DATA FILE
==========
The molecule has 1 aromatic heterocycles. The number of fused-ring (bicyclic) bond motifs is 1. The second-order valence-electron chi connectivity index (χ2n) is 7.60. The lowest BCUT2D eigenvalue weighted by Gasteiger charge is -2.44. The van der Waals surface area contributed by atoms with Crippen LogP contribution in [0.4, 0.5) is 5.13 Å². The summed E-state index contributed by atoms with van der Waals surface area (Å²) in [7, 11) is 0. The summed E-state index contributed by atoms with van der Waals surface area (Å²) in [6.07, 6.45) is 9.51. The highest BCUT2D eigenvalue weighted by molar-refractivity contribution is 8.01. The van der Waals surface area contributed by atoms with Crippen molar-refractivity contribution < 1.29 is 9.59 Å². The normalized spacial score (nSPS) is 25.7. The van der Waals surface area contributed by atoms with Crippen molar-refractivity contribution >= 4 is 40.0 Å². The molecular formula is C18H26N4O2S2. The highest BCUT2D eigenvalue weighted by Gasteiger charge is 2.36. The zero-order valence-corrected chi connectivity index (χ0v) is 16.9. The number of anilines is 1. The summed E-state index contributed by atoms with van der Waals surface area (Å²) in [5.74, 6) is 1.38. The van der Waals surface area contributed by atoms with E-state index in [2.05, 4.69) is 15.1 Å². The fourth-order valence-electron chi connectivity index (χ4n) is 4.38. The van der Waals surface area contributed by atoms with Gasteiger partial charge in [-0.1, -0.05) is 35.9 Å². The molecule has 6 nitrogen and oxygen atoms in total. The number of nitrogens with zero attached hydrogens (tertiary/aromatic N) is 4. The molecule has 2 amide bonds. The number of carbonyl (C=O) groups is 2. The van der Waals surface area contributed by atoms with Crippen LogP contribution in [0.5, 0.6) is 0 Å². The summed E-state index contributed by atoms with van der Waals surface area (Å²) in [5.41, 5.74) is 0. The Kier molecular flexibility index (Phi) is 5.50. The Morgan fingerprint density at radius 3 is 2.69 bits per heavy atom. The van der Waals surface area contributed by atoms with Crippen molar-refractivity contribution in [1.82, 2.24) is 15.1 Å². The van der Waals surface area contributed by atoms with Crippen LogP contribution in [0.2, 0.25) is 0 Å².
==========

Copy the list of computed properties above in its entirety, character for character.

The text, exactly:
The molecule has 1 aromatic heterocycles. The number of fused-ring (bicyclic) bond motifs is 1. The second-order valence-electron chi connectivity index (χ2n) is 7.60. The lowest BCUT2D eigenvalue weighted by Gasteiger charge is -2.44. The van der Waals surface area contributed by atoms with Crippen LogP contribution in [0.4, 0.5) is 5.13 Å². The summed E-state index contributed by atoms with van der Waals surface area (Å²) in [7, 11) is 0. The summed E-state index contributed by atoms with van der Waals surface area (Å²) in [6.07, 6.45) is 9.51. The highest BCUT2D eigenvalue weighted by molar-refractivity contribution is 8.01. The van der Waals surface area contributed by atoms with Crippen molar-refractivity contribution < 1.29 is 9.59 Å². The normalized spacial score (nSPS) is 25.7. The van der Waals surface area contributed by atoms with Crippen molar-refractivity contribution >= 4 is 40.0 Å². The molecular formula is C18H26N4O2S2. The highest BCUT2D eigenvalue weighted by Gasteiger charge is 2.36. The zero-order valence-corrected chi connectivity index (χ0v) is 16.9. The number of anilines is 1. The summed E-state index contributed by atoms with van der Waals surface area (Å²) in [5.74, 6) is 1.38. The van der Waals surface area contributed by atoms with E-state index in [2.05, 4.69) is 15.1 Å². The fourth-order valence-electron chi connectivity index (χ4n) is 4.38. The van der Waals surface area contributed by atoms with Gasteiger partial charge in [-0.1, -0.05) is 35.9 Å². The molecule has 6 nitrogen and oxygen atoms in total. The number of nitrogens with zero attached hydrogens (tertiary/aromatic N) is 4. The molecule has 2 amide bonds. The number of carbonyl (C=O) groups is 2. The van der Waals surface area contributed by atoms with Crippen LogP contribution in [0.5, 0.6) is 0 Å². The summed E-state index contributed by atoms with van der Waals surface area (Å²) in [5.41, 5.74) is 0. The Kier molecular flexibility index (Phi) is 5.50. The Morgan fingerprint density at radius 3 is 2.69 bits per heavy atom. The van der Waals surface area contributed by atoms with Crippen molar-refractivity contribution in [1.82, 2.24) is 15.1 Å². The van der Waals surface area contributed by atoms with Crippen LogP contribution in [0.2, 0.25) is 0 Å².